The Steel Remains
By Richard K. Morgan
(Del Rey, Paperback, 9780345493040, 448pp.)
Publication Date: January 12, 2010
Categories: Fantasy - Epic
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A dark lord will rise. Such is the prophecy that dogs Ringil Eskiath—Gil, for short—a washed-up mercenary and onetime war hero whose cynicism is surpassed only by the speed of his sword. Gil is estranged from his aristocratic family, but when his mother enlists his help in freeing a cousin sold into slavery, Gil sets out to track her down. But it soon becomes apparent that more is at stake than the fate of one young woman. Grim sorceries are awakening in the land. Some speak in whispers of the return of the Aldrain, a race of widely feared, cruel yet beautiful demons. Now Gil and two old comrades are all that stand in the way of a prophecy whose fulfillment will drown an entire world in blood. But with heroes like these, the cure is likely to be worse than the disease.
Richard K. Morgan is the acclaimed author of Thirteen, which won the Arthur C. Clarke Award, Woken Furies, Market Forces, Broken Angels, and Altered Carbon, a New York Times Notable Book that also won the Philip K. Dick Award. Morgan sold the movie rights for Altered Carbon to Joel Silver and Warner Bros. His third book, Market Forces, has also been sold to Warner Bros. and was winner of the John W. Campbell Award. He lives in Scotland.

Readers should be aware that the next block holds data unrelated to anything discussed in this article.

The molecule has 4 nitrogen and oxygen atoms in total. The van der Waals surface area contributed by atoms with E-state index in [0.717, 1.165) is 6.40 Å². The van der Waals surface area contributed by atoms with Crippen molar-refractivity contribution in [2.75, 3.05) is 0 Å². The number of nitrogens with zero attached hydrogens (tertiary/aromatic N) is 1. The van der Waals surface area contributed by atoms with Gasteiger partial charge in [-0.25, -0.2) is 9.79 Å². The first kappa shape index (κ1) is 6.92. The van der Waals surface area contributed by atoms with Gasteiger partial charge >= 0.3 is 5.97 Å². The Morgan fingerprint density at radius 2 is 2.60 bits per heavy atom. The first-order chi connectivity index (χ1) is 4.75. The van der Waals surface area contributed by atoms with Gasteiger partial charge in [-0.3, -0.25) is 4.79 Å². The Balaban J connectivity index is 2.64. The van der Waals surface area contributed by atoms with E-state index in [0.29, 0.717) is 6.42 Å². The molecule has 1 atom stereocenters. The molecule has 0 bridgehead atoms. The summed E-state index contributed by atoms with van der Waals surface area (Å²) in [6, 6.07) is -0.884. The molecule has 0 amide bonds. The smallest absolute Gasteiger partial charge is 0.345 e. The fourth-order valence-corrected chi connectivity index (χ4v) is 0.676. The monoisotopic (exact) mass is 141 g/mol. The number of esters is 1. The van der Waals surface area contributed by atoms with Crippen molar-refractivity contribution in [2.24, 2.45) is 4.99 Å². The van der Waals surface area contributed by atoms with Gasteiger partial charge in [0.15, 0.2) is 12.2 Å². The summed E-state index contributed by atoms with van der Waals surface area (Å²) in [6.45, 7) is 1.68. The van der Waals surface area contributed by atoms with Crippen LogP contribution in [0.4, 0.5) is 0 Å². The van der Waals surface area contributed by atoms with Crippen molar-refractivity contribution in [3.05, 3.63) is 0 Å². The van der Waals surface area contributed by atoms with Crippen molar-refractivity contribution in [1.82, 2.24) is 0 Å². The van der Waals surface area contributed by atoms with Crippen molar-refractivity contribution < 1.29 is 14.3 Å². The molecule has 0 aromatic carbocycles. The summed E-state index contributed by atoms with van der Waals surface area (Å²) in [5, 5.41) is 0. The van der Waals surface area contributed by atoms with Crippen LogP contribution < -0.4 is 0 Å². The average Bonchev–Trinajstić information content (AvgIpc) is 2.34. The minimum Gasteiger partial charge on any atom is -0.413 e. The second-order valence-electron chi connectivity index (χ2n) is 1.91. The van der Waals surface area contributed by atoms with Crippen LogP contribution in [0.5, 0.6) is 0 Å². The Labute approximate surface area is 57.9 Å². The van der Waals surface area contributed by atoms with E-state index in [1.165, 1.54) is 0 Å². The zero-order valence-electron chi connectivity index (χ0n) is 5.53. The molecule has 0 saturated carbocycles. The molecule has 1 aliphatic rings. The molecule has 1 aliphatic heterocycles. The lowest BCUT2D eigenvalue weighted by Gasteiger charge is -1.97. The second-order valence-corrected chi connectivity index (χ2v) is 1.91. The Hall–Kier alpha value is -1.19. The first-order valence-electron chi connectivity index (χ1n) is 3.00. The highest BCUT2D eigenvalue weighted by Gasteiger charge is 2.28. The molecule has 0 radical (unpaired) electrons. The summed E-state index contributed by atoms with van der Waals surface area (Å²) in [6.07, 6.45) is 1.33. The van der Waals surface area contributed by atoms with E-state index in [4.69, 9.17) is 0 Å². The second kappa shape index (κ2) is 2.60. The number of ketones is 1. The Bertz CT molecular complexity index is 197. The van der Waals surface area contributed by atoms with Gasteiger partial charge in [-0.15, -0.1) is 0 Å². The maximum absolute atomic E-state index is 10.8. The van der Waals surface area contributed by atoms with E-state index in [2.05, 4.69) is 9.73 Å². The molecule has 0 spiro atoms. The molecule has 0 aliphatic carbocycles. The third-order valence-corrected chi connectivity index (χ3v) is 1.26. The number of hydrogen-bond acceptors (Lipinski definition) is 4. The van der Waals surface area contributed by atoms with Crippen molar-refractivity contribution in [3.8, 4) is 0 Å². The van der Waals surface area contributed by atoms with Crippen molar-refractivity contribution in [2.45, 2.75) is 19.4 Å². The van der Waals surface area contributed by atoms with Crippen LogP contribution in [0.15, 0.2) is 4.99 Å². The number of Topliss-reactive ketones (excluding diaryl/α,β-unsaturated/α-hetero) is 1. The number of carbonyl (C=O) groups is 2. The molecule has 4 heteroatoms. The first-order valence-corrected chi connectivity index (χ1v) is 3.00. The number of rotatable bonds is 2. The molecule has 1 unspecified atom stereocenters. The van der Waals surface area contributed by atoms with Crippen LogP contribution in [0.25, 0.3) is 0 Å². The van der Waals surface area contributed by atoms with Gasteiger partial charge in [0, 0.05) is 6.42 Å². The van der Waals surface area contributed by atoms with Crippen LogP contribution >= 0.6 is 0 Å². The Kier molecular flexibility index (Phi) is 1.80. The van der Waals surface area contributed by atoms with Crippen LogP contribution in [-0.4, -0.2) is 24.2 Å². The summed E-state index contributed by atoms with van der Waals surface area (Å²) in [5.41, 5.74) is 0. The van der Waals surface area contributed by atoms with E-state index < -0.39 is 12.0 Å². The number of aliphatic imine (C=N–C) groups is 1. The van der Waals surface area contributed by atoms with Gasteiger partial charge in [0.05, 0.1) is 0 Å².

"Bold, brutal, and making no compromises—Morgan doesn't so much twist the clichés of fantasy as take an axe to them."—Joe Abercrombie
"The award-winning author of Altered Carbon and Market Forces brings the same iconoclastic approach to his fantasy debut as he did to his sf technothrillers. . . . [Richard K.] Morgan's storytelling talent and his atmospheric, hard-hitting prose make this a strong addition to mature fantasy collections."—Library Journal
"Spellbinding . . . There's so much to like about the adventure."—Star-Ledger
"Morgan has taken traditional sword and sorcery tropes and given them a hard, contemporary kick. The antithesis of the cosy fairytale, this one is for big boys."—Times, London
"[A] dark, gritty tale . . . The well-developed characters and realistic battle scenes ring true."—Publishers Weekly